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Comments about ‘No kid is an island: Homeschool co-ops give social opportunities to children who learn at home’

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Published: Wednesday, March 27 2013 5:15 p.m. MDT

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worf
Mcallen, TX

Co-ops?

Kris
Highland, Utah

A homeschool co-op is a group of homeschool students or whole families who get together on a regular basis to study one or more subjects as a group. Students are frequently divided by age-group, depending on the type of activity.

Sasha Pachev
Provo, UT

We have eight children and are home schooling with great results. Our children learn to read by 6 on average, some as early as 4. Our 14-year-old son felt confident enough to take 4 AP tests this year and we are awaiting results. You can take AP tests without being enrolled in an AP class - just ask a local high school. Even if they are not teaching the course, they can still order the test - they do not grade it, only proctor. It costs $89 per test. 5 on Calculus BC takes care of Math 112 and 113 at BYU, so for $89 this is a great deal. To get into BYU you do not need a high school diploma - just score high on the ACT, and seal the deal by a decent AP test performance.

For those who have a lot of children and go to church the social aspect is no big deal. You have lots of church youth activities, and plenty of interaction with siblings.

Something to think about
Ogden, UT

Home schooling can go either way, just as public education. For every success there will be a failure. True for both! I've seen kids succeed and fail in public schools, private schools, and home school settings. The knock on home school is the social aspects. My personal perception of the kids I know who've been homeschooled is that they are socially 'odd'.

However there is no easy answer with the vast diversity of kids today. To argue that one setting is better than another "across the board" if foolish! What works for one child/student will not necessarily work for another.

Re Sasha: My children have all attended public schools. Some of those schools are rated higher than others, yet all my kids have been successful with their gpa's, ap classes, college scholarships, etc... So any setting can work. Glad your's is working for you and your children.

Midwest Mom
Soldiers Grove, WI

"Concerns about the academic viability of homeschooling have faded" Really? Not for me. We see the home-school spelling bee wiz kids, etc., but a poster child is not a scientific study.

I have a beef with homeschooling for several reasons. As a YW leader, I worked to help a home-schooled girl get into college, but her mother could not, or would not, produce a transcript of what she had been taught. This girl and her siblings were very bright, but home school turned out to be "un-school" and these kids were at the mercy of their parents to prove that they had any education at all.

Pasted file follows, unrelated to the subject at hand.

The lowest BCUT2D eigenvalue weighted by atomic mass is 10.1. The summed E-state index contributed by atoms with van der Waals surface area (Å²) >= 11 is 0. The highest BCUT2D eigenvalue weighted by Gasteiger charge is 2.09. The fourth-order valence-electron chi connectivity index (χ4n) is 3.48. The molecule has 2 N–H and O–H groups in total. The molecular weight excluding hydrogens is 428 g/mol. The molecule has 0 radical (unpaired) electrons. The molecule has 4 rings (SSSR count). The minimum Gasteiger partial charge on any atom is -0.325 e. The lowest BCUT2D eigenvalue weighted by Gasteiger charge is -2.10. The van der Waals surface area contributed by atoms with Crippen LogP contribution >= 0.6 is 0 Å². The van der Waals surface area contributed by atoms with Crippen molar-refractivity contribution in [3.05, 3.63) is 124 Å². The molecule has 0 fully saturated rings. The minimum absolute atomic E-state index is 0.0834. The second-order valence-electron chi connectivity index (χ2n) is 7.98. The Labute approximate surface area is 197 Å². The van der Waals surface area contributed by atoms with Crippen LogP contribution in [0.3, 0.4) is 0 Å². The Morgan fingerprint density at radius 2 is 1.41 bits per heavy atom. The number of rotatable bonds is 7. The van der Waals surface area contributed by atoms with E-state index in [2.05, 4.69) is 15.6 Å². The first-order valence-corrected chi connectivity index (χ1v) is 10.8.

Isn't accountability the real problem? Children are not property. They have a right to an education. The home-school movement would do well to out the bad actors, but they don't ... ever. I know of only a few families that have done this well -- the majority are behind academically, some have been abused, and many are underemployed and not seeking higher education. Parents are a child's most important teachers, but if they take on schooling, they should be required to prove that they're doing the job.

Benevolus
Fruit Heights, UT

After homeschooling our children I've found "socialization" is a non-issue, only brought up by people who know nothing about homeschooling.

UtahMaus
Orem, UT

So true, Benevolus! With such an active homeschool community here along the Wasatch front, I found this last year that I had to cut back on our "socialization" so that we had time to actually get something academic done.

ShaunMcC
La Verkin, UT

Home schooling has worked well for our nine children. We have done the co-op thing at times, but the most powerful thing we have associated with is the Commonwealth School movement. Since we started working with that, our children have dramatically increased their knowledge and ability in things such as acting, science, debate, critical thinking, public speaking, statesmanship and a number of other skills. We only meet with the other families once a week and each family is asked to participate in the instruction and management. You can learn about it by googling LEMI (Leadership Education Mentoring Institute). The principles of education and personal growth are amazing. It would be a great topic for another article.